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Lewis : liber

liber, līber, ĕra, ĕrum (old form, loebesum et loebertatem antiqui dicebant liberum et libertatem. Ita Graeci λοιβὴν et λείβειν, Paul. ex Fest. p. 121 Müll.; cf. 2. Liber), adj. Gr. root λιφ-, λίπτω, to desire; cf. Sanscr. lub-dhas, desirous; Lat. libet, libido, that acts according to his own will and pleasure, is his own master; free, unrestricted, unrestrained, unimpeded, unshackled; independent, frank, open, bold (opp. servus, servilis). In gen.; constr. absol., with ab, the abl., and poet. also with gen. Absol.: dictum est ab eruditissimis viris, nisi sapientem liberum esse neminem. Quid est enim libertas? Potestas vivendi ut velis, Cic. Par. 5, 1, 33: an ille mihi liber, cui mulier imperat, cui leges imponit, praescribit, jubet, vetat? etc., id. ib. 5, 2, 36: ad scribendi licentiam liber, id. N. D. 1, 44, 123: agri immunes ac liberi, Cic. Verr. 2, 2, 69, § 166: integro animo ac libero causam defendere, unprejudiced, unbiased, id. Sull. 31, 86: liberi ad causas solutique veniebant, not under obligations, not bribed, id. Verr. 2, 2, 78 § 192; cf.: libera lingua, Plaut. Cist. 1, 2, 9: cor liberum, id. Ep. 1, 2, 43: vocem liberam mittere adversus aliquem, Liv. 35, 32, 6: libera verba animi proferre, Juv. 4, 90: judicium audientium relinquere integrum ac liberum, Cic. Div. 2, 72, 150: aliquid respuere ingenuo liberoque fastidio, id. Brut. 67, 236: libero tempore, cum soluta nobis est eligendi optio, id. Fin. 1, 10, 33: tibi uni vexatio direptioque sociorum impunita fuit ac libera, id. Cat. 1, 7, 18: pars quaestionum vaga et libera et late patens, id. de Or. 2, 16, 67: liberum arbitrium eis populo Romano permittente, Liv. 31, 11 fin.; cf. id. 37, 1, 5: mandata, full powers, unlimited authority, id. 37, 56; 38, 8: fenus, unlimited, id. 35, 7: custodia, free custody (i. e. confinement to a house or to a town), id. 24, 45; Vell. 1, 11, 1; v. custodia, II.: legatio, v. legatio: suffragia, the right of voting freely, Juv. 8, 211: locus, free from intruders, undisturbed, secure, Plaut. Poen. 1, 1, 49; 3, 2, 25; id. Cas. 3, 2, 4: aedes, a free house, free dwelling (assigned to the use of ambassadors of friendly nations during their stay in Rome), Liv. 30, 17 fin.; 35, 23; 42, 6: lectulus, i. e. not shared with a wife, Cic. Att. 14, 13, 5: toga (poet. for virilis toga), a man's (prop. of one who is his own master), Ov. F. 3, 771: vestis, id. ib. 3, 777: libera omnia sibi servare, to reserve to one's self full liberty, Plin. Ep. 1, 5.—Comp.: hoc liberiores et solutiores sumus, quod, etc., Cic. Ac. 2, 3, 8: est finitimus oratori poëta, numeris astrictior paulo, verborum licentia liberior, id. de Or. 1, 16, 70: liberiores litterae, id. Att. 1, 13, 1: amicitia remissior esse debet et liberior et dulcior, freer, more unrestrained, more cheerful, id. Lael. 18 fin.: paulo liberior sententia, Quint. 4, 2, 121: liberior in utramque partem disputatio, id. 7, 2, 14: fusiores liberioresque numeri, id. 9, 4, 130: officia liberiora plenioraque, id. 6, 1, 9: (flumina) campo recepta Liberioris aquae, freer, less impeded, Ov. M. 1, 41; cf.: (Tiberinus) campo liberiore natat, freer, opener, id. F. 4, 292: liberiore frui caelo, freer, opener, id. M. 15, 301.—Sup.: liberrimum hominum genus, comici veteres tradunt, etc., the frankest, most free-spoken, Quint. 12, 2, 22; cf.: liberrime Lolli, most frank, most ingenuous, Hor. Ep. 1, 18, 1: indignatio, id. Epod. 4, 10.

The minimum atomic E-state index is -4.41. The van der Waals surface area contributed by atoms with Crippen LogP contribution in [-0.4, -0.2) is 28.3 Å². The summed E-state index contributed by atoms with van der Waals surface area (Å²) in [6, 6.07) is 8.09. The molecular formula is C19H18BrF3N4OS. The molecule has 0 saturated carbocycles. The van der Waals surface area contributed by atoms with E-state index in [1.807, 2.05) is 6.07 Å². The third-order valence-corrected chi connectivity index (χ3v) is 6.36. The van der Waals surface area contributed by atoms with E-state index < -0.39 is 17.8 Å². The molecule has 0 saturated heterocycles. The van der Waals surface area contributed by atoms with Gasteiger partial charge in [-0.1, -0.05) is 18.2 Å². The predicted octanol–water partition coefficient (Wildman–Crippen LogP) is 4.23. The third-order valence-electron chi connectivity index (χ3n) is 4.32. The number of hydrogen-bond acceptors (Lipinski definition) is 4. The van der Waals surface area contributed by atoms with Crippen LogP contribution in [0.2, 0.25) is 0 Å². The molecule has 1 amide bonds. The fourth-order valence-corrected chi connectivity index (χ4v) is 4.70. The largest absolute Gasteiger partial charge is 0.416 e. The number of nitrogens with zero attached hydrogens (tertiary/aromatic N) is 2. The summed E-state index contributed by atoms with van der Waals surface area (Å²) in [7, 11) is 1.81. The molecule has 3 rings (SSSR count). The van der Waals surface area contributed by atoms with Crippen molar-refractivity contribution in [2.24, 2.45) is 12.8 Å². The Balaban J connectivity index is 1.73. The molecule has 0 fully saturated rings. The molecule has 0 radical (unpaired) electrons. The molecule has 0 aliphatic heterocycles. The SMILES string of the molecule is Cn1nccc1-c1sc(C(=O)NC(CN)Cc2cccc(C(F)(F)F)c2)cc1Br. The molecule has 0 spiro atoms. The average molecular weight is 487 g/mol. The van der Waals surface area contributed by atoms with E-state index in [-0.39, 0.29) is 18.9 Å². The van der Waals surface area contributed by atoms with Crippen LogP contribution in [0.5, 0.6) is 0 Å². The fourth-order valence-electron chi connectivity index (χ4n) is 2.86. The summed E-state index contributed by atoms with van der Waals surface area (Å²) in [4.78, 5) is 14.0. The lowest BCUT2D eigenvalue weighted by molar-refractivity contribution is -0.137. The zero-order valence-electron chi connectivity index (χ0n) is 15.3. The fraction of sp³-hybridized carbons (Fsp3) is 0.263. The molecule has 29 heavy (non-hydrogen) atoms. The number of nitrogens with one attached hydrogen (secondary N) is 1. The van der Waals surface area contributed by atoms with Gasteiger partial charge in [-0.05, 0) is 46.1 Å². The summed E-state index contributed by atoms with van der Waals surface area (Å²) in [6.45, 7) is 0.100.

Free or exempt from, void of; with ab: Mamertini vacui, expertes, soluti ac liberi fuerunt ab omni sumptu, molestia, munere, Cic. Verr. 2, 4, 10, § 23; cf.: (consul) solutus a cupiditatibus, liber a delictis, id. Agr. 1, 9, 27: ab observando homine perverso liber, id. Att. 1, 13, 2: liber a tali irrisione Socrates, liber Aristo Chius, id. Ac. 2, 39, 123: ab omni animi perturbatione liber, id. Off. 1, 20, 67; id. N. D. 2, 21, 55: loca abdita et ab arbitris libera, id. Att. 15, 16, B: libera a ferro crura, Ov. P. 1, 6, 32: animus liber a partibus rei publicae, Sall. C. 4.